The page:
73 Helmut
HS0ZIV

Offline HS0ZLJ

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Re: 80m Band
« Reply #4 on: October 16, 2015, 11:05:14 AM »
You can actually read the reasons behind that in the IARU region 3 report from RAST (thanks Karsten for the link).
http://iaru-r3.org/16th-triennial-conference-of-the-iaru-r3-documents/

Basically it says NBTC opened the bands and officially announced that in the royal gazette. Which then made the military very unhappy, as they were not asked and want to use particularly 6m as exclusive emergency band, contrary to international regulations.

Thus there is now a power struggle which will likely result in a "demotion" of NBTC and putting the frequency management in the hand of the military. Here is more to come. Going 1 step forward and then 2 backwards again.

RAST appears to be standing somewhere in the middle and does not want to say anything to not p*ss of either side.
« Last Edit: October 16, 2015, 11:08:04 AM by DL4AKB (HS0ZLJ) »
Marcus, Chiang Mai
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Offline HS0ZIL

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Re: 80m Band
« Reply #5 on: October 18, 2015, 08:24:32 AM »
Good statement Marcus  ;)




73
Karsten
« Last Edit: October 18, 2015, 08:28:30 AM by HS0ZIL »
HS    EME#2
HS0Z EME#1
1st WAC 144MHz EME in HS

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Offline HS0ZIV

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Re: 80m Band
« Reply #6 on: November 05, 2015, 09:41:43 PM »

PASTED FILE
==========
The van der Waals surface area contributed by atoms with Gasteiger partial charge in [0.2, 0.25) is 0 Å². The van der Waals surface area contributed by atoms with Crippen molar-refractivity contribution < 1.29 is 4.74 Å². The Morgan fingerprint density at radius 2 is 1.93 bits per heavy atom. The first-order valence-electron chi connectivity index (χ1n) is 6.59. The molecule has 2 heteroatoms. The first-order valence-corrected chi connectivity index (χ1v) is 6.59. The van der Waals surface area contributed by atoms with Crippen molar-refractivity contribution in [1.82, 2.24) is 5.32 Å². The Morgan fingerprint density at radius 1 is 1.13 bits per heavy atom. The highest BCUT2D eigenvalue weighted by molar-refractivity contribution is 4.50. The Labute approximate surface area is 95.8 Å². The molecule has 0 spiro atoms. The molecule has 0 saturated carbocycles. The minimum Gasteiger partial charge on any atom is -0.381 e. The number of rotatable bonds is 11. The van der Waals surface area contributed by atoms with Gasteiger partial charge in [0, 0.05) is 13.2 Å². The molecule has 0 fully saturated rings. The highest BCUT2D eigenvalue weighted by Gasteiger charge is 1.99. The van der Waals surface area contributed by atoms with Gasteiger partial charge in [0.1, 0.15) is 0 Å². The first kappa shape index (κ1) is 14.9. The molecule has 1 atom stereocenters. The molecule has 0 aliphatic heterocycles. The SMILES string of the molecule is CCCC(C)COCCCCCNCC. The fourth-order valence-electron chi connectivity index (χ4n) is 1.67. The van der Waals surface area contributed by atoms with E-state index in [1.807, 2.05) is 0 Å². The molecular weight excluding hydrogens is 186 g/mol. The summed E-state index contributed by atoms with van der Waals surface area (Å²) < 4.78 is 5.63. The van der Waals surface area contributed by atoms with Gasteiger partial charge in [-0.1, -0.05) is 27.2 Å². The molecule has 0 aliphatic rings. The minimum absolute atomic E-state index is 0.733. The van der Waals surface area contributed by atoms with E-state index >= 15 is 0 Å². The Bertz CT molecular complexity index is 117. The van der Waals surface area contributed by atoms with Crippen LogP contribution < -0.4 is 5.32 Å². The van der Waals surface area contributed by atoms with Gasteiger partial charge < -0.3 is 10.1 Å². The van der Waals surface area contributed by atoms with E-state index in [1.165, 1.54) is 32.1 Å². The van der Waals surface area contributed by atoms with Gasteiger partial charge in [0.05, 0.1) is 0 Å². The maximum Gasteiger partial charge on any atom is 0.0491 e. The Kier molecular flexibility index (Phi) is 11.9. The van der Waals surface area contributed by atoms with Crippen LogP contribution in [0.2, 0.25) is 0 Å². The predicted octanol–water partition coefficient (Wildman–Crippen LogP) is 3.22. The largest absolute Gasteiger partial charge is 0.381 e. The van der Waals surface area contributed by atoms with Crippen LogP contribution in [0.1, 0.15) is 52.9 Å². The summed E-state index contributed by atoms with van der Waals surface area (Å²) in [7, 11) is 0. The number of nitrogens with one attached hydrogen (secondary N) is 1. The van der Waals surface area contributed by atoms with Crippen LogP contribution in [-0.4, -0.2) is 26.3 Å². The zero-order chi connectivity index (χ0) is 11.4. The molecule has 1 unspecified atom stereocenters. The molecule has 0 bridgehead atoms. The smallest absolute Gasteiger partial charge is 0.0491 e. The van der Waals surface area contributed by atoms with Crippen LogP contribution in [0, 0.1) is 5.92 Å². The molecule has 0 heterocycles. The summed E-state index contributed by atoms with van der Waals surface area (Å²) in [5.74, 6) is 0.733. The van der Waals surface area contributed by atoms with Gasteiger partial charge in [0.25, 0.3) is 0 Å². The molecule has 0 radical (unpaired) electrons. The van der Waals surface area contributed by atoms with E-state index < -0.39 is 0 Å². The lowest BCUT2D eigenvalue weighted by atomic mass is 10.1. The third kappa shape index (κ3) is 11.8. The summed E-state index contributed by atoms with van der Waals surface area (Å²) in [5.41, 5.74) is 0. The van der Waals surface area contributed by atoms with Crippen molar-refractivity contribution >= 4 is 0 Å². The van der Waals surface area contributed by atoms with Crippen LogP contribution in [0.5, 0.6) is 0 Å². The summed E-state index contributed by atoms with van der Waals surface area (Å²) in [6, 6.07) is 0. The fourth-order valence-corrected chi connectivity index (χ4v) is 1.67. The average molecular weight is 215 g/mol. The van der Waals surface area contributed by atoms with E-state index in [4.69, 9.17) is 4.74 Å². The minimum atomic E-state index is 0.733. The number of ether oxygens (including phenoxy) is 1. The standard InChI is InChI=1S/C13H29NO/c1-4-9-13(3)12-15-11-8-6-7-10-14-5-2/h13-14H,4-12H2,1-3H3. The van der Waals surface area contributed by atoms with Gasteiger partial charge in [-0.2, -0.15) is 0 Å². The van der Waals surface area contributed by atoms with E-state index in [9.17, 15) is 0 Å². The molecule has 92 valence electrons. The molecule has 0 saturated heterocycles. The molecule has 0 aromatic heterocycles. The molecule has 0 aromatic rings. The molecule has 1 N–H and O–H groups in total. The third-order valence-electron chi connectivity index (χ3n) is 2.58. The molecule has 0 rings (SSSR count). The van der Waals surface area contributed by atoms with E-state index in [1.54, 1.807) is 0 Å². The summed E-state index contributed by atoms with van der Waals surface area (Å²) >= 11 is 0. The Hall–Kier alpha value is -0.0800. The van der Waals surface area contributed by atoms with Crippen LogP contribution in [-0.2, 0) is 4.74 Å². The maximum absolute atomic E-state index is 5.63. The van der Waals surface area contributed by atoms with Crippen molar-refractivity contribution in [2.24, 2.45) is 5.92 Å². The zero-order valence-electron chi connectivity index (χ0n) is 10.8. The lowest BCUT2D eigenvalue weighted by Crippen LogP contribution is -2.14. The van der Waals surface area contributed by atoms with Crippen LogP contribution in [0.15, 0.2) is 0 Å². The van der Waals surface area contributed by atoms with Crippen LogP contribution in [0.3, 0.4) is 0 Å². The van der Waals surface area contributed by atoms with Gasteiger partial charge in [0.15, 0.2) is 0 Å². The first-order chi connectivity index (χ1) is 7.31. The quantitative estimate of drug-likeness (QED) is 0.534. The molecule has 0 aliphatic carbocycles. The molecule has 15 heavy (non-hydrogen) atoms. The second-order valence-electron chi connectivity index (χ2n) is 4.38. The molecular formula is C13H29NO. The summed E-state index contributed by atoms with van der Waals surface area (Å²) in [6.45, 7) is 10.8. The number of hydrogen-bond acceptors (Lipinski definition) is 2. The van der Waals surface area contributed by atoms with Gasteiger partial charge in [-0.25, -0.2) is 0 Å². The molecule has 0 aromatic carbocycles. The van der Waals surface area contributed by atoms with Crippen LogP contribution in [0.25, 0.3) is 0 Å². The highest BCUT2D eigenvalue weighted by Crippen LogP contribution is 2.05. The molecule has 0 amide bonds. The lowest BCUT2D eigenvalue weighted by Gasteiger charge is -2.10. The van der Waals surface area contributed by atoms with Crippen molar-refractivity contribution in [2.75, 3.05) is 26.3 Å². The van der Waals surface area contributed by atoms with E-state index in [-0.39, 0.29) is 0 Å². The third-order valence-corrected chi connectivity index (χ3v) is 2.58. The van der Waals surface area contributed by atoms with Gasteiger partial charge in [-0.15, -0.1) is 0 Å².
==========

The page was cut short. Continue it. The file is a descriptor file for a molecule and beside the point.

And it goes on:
And now there is another question. If 6m is allowed or not allowed to use, AND if radios with 6m are forbidden, how can RAST make a 6m contest? I remember not a long time ago there was a RAST announcement on their webpage where you could  register for a 6m contest. Let's say 6m is allowed to use now (even it is only for a contest), how can I transmit there without a legal radio? And if I can't transmit how can the contesters do it? With ilegal radios or what?
Confusing Thailand !   ;)


Offline HS0ZLJ

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Re: 80m Band
« Reply #7 on: November 07, 2015, 02:31:36 PM »
As Scott wrote earlier, there is no way to use 6m as there are no legal rigs in the country. Well, besides that mysterious FT920 NBTC could not find in their database.


What RAST is doing is confusing, at best. Besides the silence. There was however an exemption from NBTC. How they did handle the equipment I have no idea.
« Last Edit: November 07, 2015, 02:50:51 PM by HS0ZLJ »
Marcus, Chiang Mai
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Offline HS0ZLJ

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Re: 80m Band
« Reply #8 on: November 19, 2015, 10:49:48 AM »

Good news for the rest of the world. The 2015 World Radiocommunication Conference (WRC-15) has approved 60m on a secondary basis (5351.5-5366.5 kHz) for amateur radio.


Meaning soon the software toggle will be set on transceivers and they will carry 5MHz on their boxes. Which means even if Thailand ever agrees to allow current 6m enabled transceivers, we will never be able to use any modern equipment. That's the first new frequency allocation for amateur radio since 1979 (!).


http://qrznow.com/world-radiocommunication-conference-approves-global-60-meter-allocation/
Marcus, Chiang Mai
Y44RI / DL4AKB / 9V1AG / HS0ZLJ

Offline HS0ZIV

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Re: 80m Band
« Reply #9 on: November 27, 2015, 09:55:11 PM »
Markus,
super news. Means we are always at the end of the road in Thailand.  :-[
Until Thailand makes their own rules for new radios, the rest of the world is already 5 steps ahead again...